Even though it won't be this year, the Orioles have long had interest in returning to Cuba to play an exhibition game there. And if all goes well with the Tampa Bay Rays' exhibition game in Cuba next month, it could open the door for the Orioles to follow.

Hurdles remain for the Rays to visit Cuba for a March 22 exhibition against the Cuban national team, a trip that would mark the first time a major league club has played in Cuba since the Orioles' exhibition there in 1999. Since the U.S. restored diplomatic relations with Cuba in late 2014, the Orioles have been campaigning for a return trip to the country, but Major League Baseball randomly selected the Rays to participate in the game.


Players union chief Tony Clark, who visited Orioles camp Saturday, said that the joint goodwill tour by Major League Baseball and the union served as groundwork for this year's game and future exhibitions in Cuba.

"Putting aside for the moment the political current, and that's a big piece, but let's put that aside for a moment," Clark said. "I think based on the history that exists there, the sensitivities that exist there that each event is a singular event, but I think they are undoubtedly all connected. I think even the possibility of a spring training game is the result of the goodwill tour in December, and it's going well. The focal point being everyone's love and passion and commitment to baseball, and having Cuban players come back and having non-Cuban players be there and putting on clinics. Just a goodwill tour where there was no game and was really designed to see if we could create some open dialogue did just that where, to where although challenging, although there are indeed some hurdles left to overcome, this is another opportunity to continue to move forward.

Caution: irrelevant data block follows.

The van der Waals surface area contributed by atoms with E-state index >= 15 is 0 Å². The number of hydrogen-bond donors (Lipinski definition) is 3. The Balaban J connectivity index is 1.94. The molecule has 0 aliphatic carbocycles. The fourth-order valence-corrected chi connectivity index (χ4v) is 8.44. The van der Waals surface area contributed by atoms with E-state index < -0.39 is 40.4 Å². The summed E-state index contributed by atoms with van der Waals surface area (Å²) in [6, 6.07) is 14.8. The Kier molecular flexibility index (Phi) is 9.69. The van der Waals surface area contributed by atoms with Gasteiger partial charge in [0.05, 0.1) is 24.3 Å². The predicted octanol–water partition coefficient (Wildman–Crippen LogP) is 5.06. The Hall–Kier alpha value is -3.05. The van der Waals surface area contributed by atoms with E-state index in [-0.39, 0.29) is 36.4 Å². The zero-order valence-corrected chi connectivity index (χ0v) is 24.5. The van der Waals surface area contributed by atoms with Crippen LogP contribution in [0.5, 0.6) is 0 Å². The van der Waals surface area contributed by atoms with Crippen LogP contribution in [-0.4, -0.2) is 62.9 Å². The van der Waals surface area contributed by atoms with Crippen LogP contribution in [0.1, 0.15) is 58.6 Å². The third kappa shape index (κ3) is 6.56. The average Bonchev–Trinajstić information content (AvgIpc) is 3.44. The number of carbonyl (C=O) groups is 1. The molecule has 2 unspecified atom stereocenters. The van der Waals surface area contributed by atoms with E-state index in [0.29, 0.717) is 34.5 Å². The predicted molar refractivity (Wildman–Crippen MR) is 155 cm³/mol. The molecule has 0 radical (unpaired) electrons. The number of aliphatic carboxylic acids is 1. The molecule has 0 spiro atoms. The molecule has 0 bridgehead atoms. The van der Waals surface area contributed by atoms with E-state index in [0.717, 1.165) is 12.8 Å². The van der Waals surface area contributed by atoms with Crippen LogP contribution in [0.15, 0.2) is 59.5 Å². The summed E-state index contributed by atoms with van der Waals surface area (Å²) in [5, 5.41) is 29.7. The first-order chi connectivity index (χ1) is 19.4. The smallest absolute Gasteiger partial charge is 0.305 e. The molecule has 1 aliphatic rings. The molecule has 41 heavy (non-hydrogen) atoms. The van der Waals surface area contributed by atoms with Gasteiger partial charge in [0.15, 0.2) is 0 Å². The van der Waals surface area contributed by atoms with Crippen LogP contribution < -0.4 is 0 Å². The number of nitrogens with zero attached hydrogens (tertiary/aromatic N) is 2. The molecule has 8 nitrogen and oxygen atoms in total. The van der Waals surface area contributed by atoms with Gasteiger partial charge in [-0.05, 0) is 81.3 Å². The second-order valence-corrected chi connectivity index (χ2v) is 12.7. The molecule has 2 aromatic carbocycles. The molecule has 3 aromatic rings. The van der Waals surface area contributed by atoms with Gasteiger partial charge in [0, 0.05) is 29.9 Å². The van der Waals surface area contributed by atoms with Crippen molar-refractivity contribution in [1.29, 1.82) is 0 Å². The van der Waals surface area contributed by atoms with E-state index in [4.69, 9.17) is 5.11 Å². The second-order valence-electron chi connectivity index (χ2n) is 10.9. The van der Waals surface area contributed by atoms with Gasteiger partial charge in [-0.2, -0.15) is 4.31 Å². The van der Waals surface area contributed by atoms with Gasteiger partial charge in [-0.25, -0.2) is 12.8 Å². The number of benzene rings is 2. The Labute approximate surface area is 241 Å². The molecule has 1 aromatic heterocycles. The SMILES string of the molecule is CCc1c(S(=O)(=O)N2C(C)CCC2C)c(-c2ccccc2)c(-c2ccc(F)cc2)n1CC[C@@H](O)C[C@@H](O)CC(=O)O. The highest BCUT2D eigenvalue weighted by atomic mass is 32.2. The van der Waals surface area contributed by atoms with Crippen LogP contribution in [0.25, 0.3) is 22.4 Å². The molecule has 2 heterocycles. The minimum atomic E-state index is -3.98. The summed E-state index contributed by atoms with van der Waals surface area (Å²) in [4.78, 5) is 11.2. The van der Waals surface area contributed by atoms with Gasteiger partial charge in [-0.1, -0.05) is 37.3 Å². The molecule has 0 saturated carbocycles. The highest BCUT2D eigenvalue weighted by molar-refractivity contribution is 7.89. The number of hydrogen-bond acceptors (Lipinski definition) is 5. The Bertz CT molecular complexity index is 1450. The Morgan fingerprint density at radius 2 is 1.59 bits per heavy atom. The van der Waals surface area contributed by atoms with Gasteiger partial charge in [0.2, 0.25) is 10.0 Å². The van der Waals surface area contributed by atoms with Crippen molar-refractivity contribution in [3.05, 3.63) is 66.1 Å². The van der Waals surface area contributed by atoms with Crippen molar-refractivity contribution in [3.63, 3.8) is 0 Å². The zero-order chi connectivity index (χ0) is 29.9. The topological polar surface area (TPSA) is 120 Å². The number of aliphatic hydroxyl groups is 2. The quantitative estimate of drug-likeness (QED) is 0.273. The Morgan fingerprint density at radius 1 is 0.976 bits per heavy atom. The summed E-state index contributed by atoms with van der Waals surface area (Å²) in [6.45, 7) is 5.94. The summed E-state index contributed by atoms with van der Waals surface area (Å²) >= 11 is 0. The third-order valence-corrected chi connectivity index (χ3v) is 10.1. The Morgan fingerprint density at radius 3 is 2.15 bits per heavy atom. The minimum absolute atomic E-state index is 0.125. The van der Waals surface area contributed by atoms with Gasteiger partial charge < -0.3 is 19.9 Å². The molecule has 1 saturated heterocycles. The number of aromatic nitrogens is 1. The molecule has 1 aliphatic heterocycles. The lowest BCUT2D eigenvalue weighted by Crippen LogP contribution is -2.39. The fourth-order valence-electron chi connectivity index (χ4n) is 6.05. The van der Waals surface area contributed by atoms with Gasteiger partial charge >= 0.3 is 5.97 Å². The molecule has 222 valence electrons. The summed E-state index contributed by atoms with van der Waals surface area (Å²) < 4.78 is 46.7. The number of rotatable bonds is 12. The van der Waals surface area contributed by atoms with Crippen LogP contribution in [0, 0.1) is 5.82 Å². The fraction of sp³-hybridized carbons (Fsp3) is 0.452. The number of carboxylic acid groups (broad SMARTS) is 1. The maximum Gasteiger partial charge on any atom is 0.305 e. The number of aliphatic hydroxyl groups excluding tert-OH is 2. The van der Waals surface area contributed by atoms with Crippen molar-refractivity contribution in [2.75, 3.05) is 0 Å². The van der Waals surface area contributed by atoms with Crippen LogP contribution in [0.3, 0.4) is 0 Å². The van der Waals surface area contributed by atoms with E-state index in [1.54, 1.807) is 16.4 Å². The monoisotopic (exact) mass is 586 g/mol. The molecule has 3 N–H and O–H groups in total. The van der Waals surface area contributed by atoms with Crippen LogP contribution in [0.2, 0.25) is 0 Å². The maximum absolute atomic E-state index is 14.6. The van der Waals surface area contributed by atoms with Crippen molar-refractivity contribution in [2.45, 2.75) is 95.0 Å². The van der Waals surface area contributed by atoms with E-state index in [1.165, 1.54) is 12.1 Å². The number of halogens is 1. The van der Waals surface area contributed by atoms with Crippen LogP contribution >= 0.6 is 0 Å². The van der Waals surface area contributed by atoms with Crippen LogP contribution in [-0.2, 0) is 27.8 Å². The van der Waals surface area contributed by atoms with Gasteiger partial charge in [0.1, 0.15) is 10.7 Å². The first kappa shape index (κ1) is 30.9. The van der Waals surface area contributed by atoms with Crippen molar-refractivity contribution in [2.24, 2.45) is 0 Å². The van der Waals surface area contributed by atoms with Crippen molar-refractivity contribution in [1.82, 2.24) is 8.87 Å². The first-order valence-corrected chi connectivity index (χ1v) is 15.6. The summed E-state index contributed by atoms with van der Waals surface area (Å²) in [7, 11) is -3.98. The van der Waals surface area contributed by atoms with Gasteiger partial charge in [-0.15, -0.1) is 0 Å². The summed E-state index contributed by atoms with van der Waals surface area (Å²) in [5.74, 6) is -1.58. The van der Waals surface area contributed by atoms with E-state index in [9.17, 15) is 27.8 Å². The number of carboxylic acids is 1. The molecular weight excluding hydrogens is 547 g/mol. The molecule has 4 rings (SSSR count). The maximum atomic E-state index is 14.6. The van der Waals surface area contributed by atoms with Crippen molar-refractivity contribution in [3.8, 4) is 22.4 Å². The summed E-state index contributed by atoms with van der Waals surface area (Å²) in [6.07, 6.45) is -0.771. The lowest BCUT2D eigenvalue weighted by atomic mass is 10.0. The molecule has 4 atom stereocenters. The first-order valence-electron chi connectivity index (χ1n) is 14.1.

"I'm not naïve enough to suggest there aren't some deep-rooted concerns with any number of people that are a part of this equation. The focal point being baseball provides a bridge to move the line forward. If this game does happen, if this game goes well, if everybody enjoys themselves, which if it happens -- I would anticipate that happening -- we remain hopeful that it continues to grow and create momentum toward further opportunities."

Among the largest obstacles for the game in Clark's eyes is ensuring safe playing conditions at Havana's Estadio Latinoamericano, the same facility where the Orioles' exhibition took place in '99.

"There are a lot of intricacies that are a part of this type of event because of the two countries that are involved," Clark said. "The location, the facilities, the management, the time, the travel -- all of that is always a part of the conversation and is always one that we're concerned about. As much as we get excited about the game growing internationally, putting players on a field that's not safe is not something we're interested in nor do I think the club is interested in it, either. So I think we've been able to work through a lot of those concerns in a lot of other areas realizing that a lot of these areas have some challenges with respect to facilities and fields.

"As much as you want them to be reflective, or you hope they're reflective of the major league facilities that are here. Some are, and some need some work, but again the truth is, at least as it pertains to Cuba, everyone is doing everything they can to give this a chance to work, including ensuring that the fields and the amenities are up to par."